When Jesus addresses the Scribes (writers) and Pharisees, He tells us this:
“The scribes and the Pharisees sit on Moses’ seat, so do and observe whatever they tell you, but not the works they do. For they preach, but do not practice. They tie up heavy burdens, hard to bear, and lay them on people’s shoulders, but they themselves are not willing to move them with their finger. They do all their deeds to be seen by others. For they make their phylacteries broad and their fringes long, and they love the place of honor at feasts and the best seats in the synagogues and greetings in the marketplaces and being called rabbi by others. But you are not to be called rabbi, for you have one teacher, and you are all brothers. And call no man your father on earth, for you have one Father, who is in heaven. Neither be called instructors, for you have one instructor, the Christ. The greatest among you shall be your servant. Whoever exalts himself will be humbled, and whoever humbles himself will be exalted” (Matthew 23:1-12).
Do what they say, but not as they do. Certainly do not aspire to do as they do. Do not aspire to build a platform and have such high position that you are placed at the head of every table. Do not aspire to be popular, though we should do our best to be at peace with all people.
I am writing this because I know it to be true, but I am the guiltiest one among us. This is not about blogging. This is about our culture and how the church has mixed in, but often I have viewed this culture and the church through the window of my screen. When I first started blogging, I followed a group of bloggers as they visited a country in need. These were amazing women, women that I would be honored to know and call friends. These women are humble followers of Jesus. It broke me in a million ways to read their stories, and it showed me a window into the powerless, a way to help. But in another way, it showed me a group stateside to call leaders, a group whose platform grew with their stories. They were a people to follow who had earned a status on which I could set my aim. I didn’t mean to. It’s the American way. I took their good and turned it into the model for how to use my voice for the gospel. Mixed in with aspirations to change the world, syncretizing like flavors marrying, I took a taste of power in the platform. Those women did not build the platform. I did. Those were the beginning days, when the blog-world and book-marketing world were doe-eyed. Now platform building and personal marketing is a common way of life.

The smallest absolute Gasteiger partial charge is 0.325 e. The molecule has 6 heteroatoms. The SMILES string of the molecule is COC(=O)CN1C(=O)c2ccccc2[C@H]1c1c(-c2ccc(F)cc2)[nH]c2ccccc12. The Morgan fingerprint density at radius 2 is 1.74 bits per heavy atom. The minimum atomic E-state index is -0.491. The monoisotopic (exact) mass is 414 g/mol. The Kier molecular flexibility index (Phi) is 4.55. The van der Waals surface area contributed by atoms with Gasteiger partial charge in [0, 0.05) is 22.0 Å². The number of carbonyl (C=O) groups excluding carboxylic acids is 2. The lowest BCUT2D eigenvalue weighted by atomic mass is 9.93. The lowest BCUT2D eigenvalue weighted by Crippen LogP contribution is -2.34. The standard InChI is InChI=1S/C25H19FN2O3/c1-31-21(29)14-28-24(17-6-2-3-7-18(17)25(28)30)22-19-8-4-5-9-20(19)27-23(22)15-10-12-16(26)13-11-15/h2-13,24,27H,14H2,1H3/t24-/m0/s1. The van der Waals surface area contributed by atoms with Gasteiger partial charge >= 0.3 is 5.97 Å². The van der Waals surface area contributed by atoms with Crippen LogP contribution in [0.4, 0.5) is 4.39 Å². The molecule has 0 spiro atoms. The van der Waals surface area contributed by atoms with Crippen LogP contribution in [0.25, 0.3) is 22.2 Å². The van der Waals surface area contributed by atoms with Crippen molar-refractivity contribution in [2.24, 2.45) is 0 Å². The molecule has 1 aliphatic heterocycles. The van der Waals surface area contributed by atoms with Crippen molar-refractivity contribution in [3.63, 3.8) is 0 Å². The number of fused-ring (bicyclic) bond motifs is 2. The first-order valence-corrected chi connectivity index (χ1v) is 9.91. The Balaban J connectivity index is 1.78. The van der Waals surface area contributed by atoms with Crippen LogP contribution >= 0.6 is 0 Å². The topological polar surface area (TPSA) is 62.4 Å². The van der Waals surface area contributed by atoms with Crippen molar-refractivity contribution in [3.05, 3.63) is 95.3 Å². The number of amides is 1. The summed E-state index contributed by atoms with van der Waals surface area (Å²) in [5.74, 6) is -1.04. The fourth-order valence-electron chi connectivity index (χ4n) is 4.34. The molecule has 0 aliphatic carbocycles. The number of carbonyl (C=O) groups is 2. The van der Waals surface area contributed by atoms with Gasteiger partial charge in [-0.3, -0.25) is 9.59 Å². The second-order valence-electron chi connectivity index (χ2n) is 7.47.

Now I loathe the day I called myself a leader of anything, though as I abide, I will bear fruit, and these fruits are what the Kingdom of God is made of.
When St Cyr said that he is only a servant, I hadn’t realized that he was repeating the words of Jesus.
Think of the Shepherd. Think of the Sheep herder. Think of Him as he makes a dirty path to the water. Think of how low He lies with his sheep.
“though he was in the form of God, did not count equality with God a thing to be grasped, but emptied himself, by taking the form of a servant, being born in the likeness of men. And being found in human form, he humbled himself by becoming obedient to the point of death, even death on a cross” (Philippians 2:6-8).
Photo credit: Galantucci Alessandro